Steve Mendez

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since Aug 15, 2013
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Recent posts by Steve Mendez

I let the odd shaped large tomato flower develop into a fruit.  It turns out the flower was on a branch of  a Beefsteak tomato plant that had grown through to the other side of an Early Girl plant.  Tasty, meaty, very little juice.
2 months ago
I got my first paycheck job at age 12 delivering newspapers and worked at many things until landing a great job teaching college at age 38. I retired at age 64 when I reached the Rule of 90 ( full pension when years of service and age equal 90).  
Income from my pension, from the Bullfrog farm, and from paid off residential rental properties provided plenty to enable me to delay taking Social Security until I turned age 70 two months ago. SS increases by 8% each year that you delay taking it until age 70.
I now have residual income from the pension, the rentals, SS, and soon the Bullfrog farm from which I am transitioning into a consulting role. In less than two years I will be required to start taking money from my tax deferred savings plans, which will increase the residual income even more.
I guess I did it the long slow way, and that "God laughs when men make plans", nevertheless, we all age out, so we have to do what we can in the meantime.
This is basically anecdotal evidence.
On May 15th we planted four Ichiban eggplants at the farm from a pony pak purchased at our local hardware store.
Two plants were planted in the light sandy loam with no amendments and two were planted in the same soil but with a couple shovels full of composted froguano dug into the soil first.
These photos taken August 2nd show a striking difference in the size and vigor of the plants. The larger plants have produced three good sized fruits but the smaller plants have yet to yield any fruit.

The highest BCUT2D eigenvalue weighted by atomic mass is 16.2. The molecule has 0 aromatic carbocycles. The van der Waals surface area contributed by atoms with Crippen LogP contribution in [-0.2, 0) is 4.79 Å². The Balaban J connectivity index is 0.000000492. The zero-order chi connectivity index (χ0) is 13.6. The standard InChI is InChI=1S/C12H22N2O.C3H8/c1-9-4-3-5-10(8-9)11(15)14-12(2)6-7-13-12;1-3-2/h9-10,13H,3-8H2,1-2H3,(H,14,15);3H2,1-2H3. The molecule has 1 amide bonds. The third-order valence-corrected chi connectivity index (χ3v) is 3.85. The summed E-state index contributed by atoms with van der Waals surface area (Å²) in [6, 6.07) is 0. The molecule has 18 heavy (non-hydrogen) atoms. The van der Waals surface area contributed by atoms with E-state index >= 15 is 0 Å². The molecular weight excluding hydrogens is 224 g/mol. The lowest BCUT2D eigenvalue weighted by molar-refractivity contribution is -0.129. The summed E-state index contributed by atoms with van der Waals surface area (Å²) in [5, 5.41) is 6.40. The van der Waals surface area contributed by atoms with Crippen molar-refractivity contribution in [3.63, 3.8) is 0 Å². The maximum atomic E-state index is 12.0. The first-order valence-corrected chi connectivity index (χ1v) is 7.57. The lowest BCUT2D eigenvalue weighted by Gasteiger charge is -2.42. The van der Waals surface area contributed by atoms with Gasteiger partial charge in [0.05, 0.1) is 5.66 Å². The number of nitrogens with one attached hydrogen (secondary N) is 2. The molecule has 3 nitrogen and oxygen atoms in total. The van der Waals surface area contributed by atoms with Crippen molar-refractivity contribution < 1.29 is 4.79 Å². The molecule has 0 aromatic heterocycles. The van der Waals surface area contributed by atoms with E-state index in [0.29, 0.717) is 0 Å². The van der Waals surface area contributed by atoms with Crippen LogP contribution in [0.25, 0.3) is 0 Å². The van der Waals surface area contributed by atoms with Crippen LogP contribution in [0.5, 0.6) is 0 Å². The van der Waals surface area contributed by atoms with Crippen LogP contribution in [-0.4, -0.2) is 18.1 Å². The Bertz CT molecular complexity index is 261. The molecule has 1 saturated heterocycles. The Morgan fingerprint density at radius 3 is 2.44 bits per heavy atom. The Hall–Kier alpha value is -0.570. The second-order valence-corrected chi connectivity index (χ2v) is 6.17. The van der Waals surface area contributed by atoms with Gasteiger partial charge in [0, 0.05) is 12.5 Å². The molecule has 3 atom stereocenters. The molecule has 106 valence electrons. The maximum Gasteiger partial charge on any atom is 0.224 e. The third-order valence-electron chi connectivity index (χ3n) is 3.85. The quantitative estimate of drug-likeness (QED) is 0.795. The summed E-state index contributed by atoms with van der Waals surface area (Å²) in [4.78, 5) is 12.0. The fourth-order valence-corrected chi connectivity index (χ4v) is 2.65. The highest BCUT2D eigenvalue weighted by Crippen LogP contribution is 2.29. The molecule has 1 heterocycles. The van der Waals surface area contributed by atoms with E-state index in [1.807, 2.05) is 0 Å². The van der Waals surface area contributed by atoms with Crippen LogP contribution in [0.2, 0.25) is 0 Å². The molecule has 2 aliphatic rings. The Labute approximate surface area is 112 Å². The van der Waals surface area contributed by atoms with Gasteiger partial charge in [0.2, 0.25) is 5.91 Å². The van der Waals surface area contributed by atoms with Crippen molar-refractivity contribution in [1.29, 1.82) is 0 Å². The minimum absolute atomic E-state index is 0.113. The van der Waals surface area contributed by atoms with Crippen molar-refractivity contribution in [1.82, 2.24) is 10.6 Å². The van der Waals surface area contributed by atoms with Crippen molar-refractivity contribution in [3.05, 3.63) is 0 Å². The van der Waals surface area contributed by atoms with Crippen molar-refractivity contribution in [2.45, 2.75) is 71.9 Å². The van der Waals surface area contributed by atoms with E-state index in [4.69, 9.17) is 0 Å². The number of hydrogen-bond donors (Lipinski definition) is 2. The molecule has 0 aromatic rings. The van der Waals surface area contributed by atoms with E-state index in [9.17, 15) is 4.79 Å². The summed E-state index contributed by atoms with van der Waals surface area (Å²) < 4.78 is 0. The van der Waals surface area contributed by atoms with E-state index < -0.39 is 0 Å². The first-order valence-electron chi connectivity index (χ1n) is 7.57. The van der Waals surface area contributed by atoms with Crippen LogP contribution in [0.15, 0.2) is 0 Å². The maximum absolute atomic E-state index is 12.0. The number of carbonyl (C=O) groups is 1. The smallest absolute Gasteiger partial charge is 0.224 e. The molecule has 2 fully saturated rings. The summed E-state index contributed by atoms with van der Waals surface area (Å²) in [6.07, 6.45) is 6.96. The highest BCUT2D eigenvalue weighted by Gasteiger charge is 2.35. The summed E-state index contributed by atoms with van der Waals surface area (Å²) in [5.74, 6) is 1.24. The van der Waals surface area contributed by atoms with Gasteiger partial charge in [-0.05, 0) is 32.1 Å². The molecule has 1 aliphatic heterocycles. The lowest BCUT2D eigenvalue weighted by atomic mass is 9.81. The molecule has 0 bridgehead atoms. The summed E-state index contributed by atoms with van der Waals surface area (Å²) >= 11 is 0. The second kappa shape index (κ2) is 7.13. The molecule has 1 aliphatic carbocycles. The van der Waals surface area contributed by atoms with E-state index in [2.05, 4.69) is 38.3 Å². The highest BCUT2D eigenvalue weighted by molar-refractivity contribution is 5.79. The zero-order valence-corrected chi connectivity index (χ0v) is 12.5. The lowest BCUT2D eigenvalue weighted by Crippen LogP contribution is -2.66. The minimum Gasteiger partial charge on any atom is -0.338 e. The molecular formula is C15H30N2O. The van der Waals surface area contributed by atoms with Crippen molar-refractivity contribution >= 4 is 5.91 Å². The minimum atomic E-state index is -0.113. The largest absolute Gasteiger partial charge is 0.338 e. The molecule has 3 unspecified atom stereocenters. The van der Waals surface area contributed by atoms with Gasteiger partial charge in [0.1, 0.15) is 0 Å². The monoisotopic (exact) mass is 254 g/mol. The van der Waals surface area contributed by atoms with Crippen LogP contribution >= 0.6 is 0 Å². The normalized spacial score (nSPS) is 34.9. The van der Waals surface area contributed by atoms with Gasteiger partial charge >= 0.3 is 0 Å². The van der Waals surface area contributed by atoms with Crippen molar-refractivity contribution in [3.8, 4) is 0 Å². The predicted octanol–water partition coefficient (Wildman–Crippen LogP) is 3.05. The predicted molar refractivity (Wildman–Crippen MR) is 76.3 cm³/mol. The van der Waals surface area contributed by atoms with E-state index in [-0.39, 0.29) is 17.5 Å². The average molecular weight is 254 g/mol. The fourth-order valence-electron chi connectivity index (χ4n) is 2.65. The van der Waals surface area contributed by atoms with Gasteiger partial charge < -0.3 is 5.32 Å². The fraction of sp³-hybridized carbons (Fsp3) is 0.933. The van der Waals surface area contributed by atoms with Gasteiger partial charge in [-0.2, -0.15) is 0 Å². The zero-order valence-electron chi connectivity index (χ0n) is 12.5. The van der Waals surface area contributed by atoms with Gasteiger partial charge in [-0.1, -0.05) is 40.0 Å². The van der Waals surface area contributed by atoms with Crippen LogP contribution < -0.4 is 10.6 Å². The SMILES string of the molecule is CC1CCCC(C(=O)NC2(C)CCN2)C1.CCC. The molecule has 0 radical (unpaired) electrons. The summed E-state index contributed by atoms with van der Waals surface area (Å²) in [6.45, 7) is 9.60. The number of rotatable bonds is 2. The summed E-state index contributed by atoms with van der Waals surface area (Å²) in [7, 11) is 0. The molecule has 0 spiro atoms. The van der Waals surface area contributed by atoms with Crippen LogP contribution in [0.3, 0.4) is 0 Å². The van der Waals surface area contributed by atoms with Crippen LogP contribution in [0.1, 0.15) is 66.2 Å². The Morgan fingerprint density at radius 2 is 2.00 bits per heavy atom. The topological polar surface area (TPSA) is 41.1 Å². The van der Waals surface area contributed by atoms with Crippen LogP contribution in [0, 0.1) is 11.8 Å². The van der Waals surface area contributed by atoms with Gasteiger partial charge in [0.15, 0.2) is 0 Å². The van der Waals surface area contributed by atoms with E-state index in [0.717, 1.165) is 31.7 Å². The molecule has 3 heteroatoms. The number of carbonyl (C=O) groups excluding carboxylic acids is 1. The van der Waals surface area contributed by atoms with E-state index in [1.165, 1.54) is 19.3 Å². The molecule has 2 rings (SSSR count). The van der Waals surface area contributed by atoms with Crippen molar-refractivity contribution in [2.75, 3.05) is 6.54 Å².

Both sets of plants have been given about the same amount of water.
3 months ago
We don't add sawdust. I think the tadpoo coming from herbivores has plenty of carbon in it. The froguano coming from carnivores is the nitrogen source.  A couple of winters ago the center of the pile in the plastic composting bin was showing temps of 126 f (52 c).

We dug the compost into the garlic beds before planting our garlic project last fall. The garlic came up right away and grew all winter because the ground stays warm around the Bullfrog pens. The harvest has surpassed our expectations.
3 months ago
We collect the tadpoo and froguano from their respective quiescent zones separately. We then layer it into a wooden two bin composting set-up. As bin #1 dries and fills we churn it  with a shovel and move it into Bin #2. We have a purpose-built plastic composter that was purchased from the local farm store in which we compost morts larger than tadpoles and morphs. The morts are covered with a layer of compost from bin #2. We don't have morts every day but this gives us a convenient non smelly way to handle them when we do. The finished compost is collected from access doors at the bottom of the plastic bin. The finished compost is unique in that the bones from the composted morts are fairly evident.

Our small farm produces about three cubic meters of finished compost a year. It is given to friends and used on our own garden.

3 months ago
American Bullfrogs are poikilothermic, nearly every aspect of their life can be controlled with temperature and feed.

It was a five year struggle with dozens of failed attempts/experiments before my wife hit upon a solution to training Bullfrogs to eat pellets, followed by several more years of feed trials to get the pellets right for every life stage.